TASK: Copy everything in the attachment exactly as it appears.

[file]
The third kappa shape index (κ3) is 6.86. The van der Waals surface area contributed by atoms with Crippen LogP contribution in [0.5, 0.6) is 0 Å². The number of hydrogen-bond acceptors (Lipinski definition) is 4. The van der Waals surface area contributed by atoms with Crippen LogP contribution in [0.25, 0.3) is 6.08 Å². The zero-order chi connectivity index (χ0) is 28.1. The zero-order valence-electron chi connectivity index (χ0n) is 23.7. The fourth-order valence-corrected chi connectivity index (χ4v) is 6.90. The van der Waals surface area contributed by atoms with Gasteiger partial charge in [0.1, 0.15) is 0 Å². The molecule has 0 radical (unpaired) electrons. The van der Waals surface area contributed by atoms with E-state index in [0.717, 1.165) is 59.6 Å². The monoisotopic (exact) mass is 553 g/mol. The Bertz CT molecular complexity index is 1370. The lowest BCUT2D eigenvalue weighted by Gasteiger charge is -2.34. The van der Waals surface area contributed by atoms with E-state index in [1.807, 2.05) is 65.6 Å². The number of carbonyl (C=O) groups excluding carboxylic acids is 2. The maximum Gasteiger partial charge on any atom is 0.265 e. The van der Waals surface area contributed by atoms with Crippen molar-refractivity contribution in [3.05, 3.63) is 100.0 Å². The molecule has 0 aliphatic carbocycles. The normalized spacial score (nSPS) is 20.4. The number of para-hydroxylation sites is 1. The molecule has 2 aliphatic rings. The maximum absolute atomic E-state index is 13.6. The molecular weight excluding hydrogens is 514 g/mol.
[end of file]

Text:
The third kappa shape index (κ3) is 6.86. The van der Waals surface area contributed by atoms with Crippen LogP contribution in [0.5, 0.6) is 0 Å². The number of hydrogen-bond acceptors (Lipinski definition) is 4. The van der Waals surface area contributed by atoms with Crippen LogP contribution in [0.25, 0.3) is 6.08 Å². The zero-order chi connectivity index (χ0) is 28.1. The zero-order valence-electron chi connectivity index (χ0n) is 23.7. The fourth-order valence-corrected chi connectivity index (χ4v) is 6.90. The van der Waals surface area contributed by atoms with Gasteiger partial charge in [0.1, 0.15) is 0 Å². The molecule has 0 radical (unpaired) electrons. The van der Waals surface area contributed by atoms with E-state index in [0.717, 1.165) is 59.6 Å². The monoisotopic (exact) mass is 553 g/mol. The Bertz CT molecular complexity index is 1370. The lowest BCUT2D eigenvalue weighted by Gasteiger charge is -2.34. The van der Waals surface area contributed by atoms with E-state index in [1.807, 2.05) is 65.6 Å². The number of carbonyl (C=O) groups excluding carboxylic acids is 2. The maximum Gasteiger partial charge on any atom is 0.265 e. The van der Waals surface area contributed by atoms with Crippen molar-refractivity contribution in [3.05, 3.63) is 100.0 Å². The molecule has 0 aliphatic carbocycles. The normalized spacial score (nSPS) is 20.4. The number of para-hydroxylation sites is 1. The molecule has 2 aliphatic rings. The maximum absolute atomic E-state index is 13.6. The molecular weight excluding hydrogens is 514 g/mol.